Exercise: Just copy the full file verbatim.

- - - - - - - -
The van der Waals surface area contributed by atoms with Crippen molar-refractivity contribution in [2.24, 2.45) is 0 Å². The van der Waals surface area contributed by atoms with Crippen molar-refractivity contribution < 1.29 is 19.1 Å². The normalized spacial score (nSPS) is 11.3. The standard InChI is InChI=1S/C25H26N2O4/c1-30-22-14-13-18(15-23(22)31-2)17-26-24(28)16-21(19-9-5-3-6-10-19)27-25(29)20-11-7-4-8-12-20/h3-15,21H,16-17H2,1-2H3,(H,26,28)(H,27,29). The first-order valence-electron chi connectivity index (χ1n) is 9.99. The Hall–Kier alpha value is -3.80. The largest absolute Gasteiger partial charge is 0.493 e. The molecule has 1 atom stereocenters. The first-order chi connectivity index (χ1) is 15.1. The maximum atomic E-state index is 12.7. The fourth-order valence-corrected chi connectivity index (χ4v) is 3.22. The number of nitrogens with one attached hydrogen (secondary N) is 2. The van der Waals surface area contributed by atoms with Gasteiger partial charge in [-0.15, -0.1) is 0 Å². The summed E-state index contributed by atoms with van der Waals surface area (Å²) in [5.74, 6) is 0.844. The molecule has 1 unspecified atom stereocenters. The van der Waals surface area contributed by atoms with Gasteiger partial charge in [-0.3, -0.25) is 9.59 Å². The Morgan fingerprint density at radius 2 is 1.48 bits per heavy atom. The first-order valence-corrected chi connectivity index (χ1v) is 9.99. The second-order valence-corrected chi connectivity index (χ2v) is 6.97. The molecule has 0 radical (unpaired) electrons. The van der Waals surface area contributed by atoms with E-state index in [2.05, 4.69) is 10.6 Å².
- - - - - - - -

The van der Waals surface area contributed by atoms with Crippen molar-refractivity contribution in [2.24, 2.45) is 0 Å². The van der Waals surface area contributed by atoms with Crippen molar-refractivity contribution < 1.29 is 19.1 Å². The normalized spacial score (nSPS) is 11.3. The standard InChI is InChI=1S/C25H26N2O4/c1-30-22-14-13-18(15-23(22)31-2)17-26-24(28)16-21(19-9-5-3-6-10-19)27-25(29)20-11-7-4-8-12-20/h3-15,21H,16-17H2,1-2H3,(H,26,28)(H,27,29). The first-order valence-electron chi connectivity index (χ1n) is 9.99. The Hall–Kier alpha value is -3.80. The largest absolute Gasteiger partial charge is 0.493 e. The molecule has 1 atom stereocenters. The first-order chi connectivity index (χ1) is 15.1. The maximum atomic E-state index is 12.7. The fourth-order valence-corrected chi connectivity index (χ4v) is 3.22. The number of nitrogens with one attached hydrogen (secondary N) is 2. The van der Waals surface area contributed by atoms with Gasteiger partial charge in [-0.15, -0.1) is 0 Å². The summed E-state index contributed by atoms with van der Waals surface area (Å²) in [5.74, 6) is 0.844. The molecule has 1 unspecified atom stereocenters. The van der Waals surface area contributed by atoms with Gasteiger partial charge in [-0.3, -0.25) is 9.59 Å². The Morgan fingerprint density at radius 2 is 1.48 bits per heavy atom. The first-order valence-corrected chi connectivity index (χ1v) is 9.99. The second-order valence-corrected chi connectivity index (χ2v) is 6.97. The molecule has 0 radical (unpaired) electrons. The van der Waals surface area contributed by atoms with E-state index in [2.05, 4.69) is 10.6 Å².